It is estimated that there are roughly 2,000 very short-term rentals (Airbnb etc.) in the District.
The number of residential building consents granted in the Distinct fell sharply between 2008 and 2013, and then recovered rapidly.
The significance of this is that the number of consents appears to be extremely sensitive to the general economic situation. And the implication is that the number of consents could decrease quickly in the event of an economic downturn, followed shortly afterwards by a decrease in building activity in the District.
Roughly 1.1 percent of the dwellings in the District are public housing (Housing NZ and Community Housing Providers). This compares with approximately 3.6 percent at national level.
Dwelling conditions and housing deprivation
Little is known about these two issues in the District, but research based on 2006 Census data, and earlier, found that overcrowding had decreased. It is suspected, however, that overcrowding has increased again recently.
Average house prices in the District increased by 23 percent between 2006 and 2019, but they actually fell between 2006 and 2013, before increasing rapidly between 2013 and 2019. It is not known what happened to prices in the two main areas within the District.
Average rents in the District increased by 88 percent between 2006 and 2019, albeit a little faster than this in Turangi and Mangakino.
Average household incomes in the District increased by almost half during the same period, although the increase in the Turangi area was just 25 percent. Incomes almost doubled in the Mangakino sub-area.
These data imply that home ownership affordability in the District increased between 2006 and 2019, although affordability is likely to have reduced in the past few years. The data also imply that rental affordability has decreased significantly, especially in the Turangi area.
The Phase One Report recommended that the second phase should investigate the potential in Taupō District to:
Develop community housing to provide homes and associated support for the most vulnerable groups.
Build affordable rental homes for families on lower incomes.
Facilitate home-ownership for families who can service a mortgage, or part of a mortgage, but who cannot accumulate the deposit.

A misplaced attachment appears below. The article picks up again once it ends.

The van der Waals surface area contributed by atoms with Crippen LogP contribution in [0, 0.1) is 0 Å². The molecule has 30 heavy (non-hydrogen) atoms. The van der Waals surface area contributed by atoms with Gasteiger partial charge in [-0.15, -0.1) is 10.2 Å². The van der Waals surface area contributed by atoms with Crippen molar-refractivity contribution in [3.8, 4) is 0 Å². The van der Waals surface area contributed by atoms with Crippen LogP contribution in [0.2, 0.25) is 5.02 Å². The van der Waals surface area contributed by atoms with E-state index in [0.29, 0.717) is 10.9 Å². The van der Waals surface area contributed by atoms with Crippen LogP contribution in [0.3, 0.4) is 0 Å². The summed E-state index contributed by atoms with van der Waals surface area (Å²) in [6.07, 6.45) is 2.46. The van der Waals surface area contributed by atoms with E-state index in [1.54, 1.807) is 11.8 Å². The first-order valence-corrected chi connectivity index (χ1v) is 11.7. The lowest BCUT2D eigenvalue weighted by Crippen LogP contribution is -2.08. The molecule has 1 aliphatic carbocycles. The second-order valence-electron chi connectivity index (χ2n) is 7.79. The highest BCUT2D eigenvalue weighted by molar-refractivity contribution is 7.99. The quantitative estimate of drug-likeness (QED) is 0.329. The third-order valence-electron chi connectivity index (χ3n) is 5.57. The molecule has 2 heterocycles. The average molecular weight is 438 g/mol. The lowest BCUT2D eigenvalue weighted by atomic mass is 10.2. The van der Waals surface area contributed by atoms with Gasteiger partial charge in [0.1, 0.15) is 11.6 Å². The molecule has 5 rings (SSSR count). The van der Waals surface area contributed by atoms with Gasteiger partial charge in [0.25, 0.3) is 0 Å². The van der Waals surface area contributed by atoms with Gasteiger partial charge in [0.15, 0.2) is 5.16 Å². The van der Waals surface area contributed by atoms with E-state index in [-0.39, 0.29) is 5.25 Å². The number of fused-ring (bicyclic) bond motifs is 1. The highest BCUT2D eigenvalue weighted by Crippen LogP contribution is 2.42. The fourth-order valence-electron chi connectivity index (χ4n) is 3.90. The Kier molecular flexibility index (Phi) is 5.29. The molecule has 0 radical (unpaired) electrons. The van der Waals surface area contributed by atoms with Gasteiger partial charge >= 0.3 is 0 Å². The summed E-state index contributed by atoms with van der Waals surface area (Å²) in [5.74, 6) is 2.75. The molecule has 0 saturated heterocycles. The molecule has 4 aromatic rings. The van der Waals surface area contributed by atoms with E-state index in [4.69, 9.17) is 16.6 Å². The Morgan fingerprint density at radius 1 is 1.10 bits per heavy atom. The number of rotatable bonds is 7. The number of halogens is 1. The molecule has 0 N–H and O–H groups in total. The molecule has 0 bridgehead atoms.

Support the development of papakāinga housing.
Support action by major employers in the District to improve the supply of housing for staff.
Based on some additional online research and interviews with relevant organisations both in Taupō District and elsewhere in New Zealand, the report concludes that the establishment of a Community Housing Provider (CHP), or several CHPs, might be the best way of addressing the needs identified in the first three points above. CHPs are able to generate full market rental revenues from their housing because they can access the government’s Income Related Rent Subsidy Scheme (IRRS). Councils are unable to use the scheme. In addition, CHPs can often operate more flexibly than Councils can, by leveraging their assets to develop additional housing. Several examples were found of how CHPs elsewhere in New Zealand have been able to do this.
The report also notes that it is encouraging that the Council has helped to establish a Papakāinga Working Group in the District, although it is too early in the Group’s life to make specific suggestions or recommendations about the issue at this stage.
The report cites examples from elsewhere of employers developing housing for their employees, but it questions whether there are employers in the District that might be able to follow suit. Based on work for Tourism Industry Aotearoa, it is also concluded that this is not an issue that warrants a public policy response.
Click below to read the combined Phase One and Phase Two reports.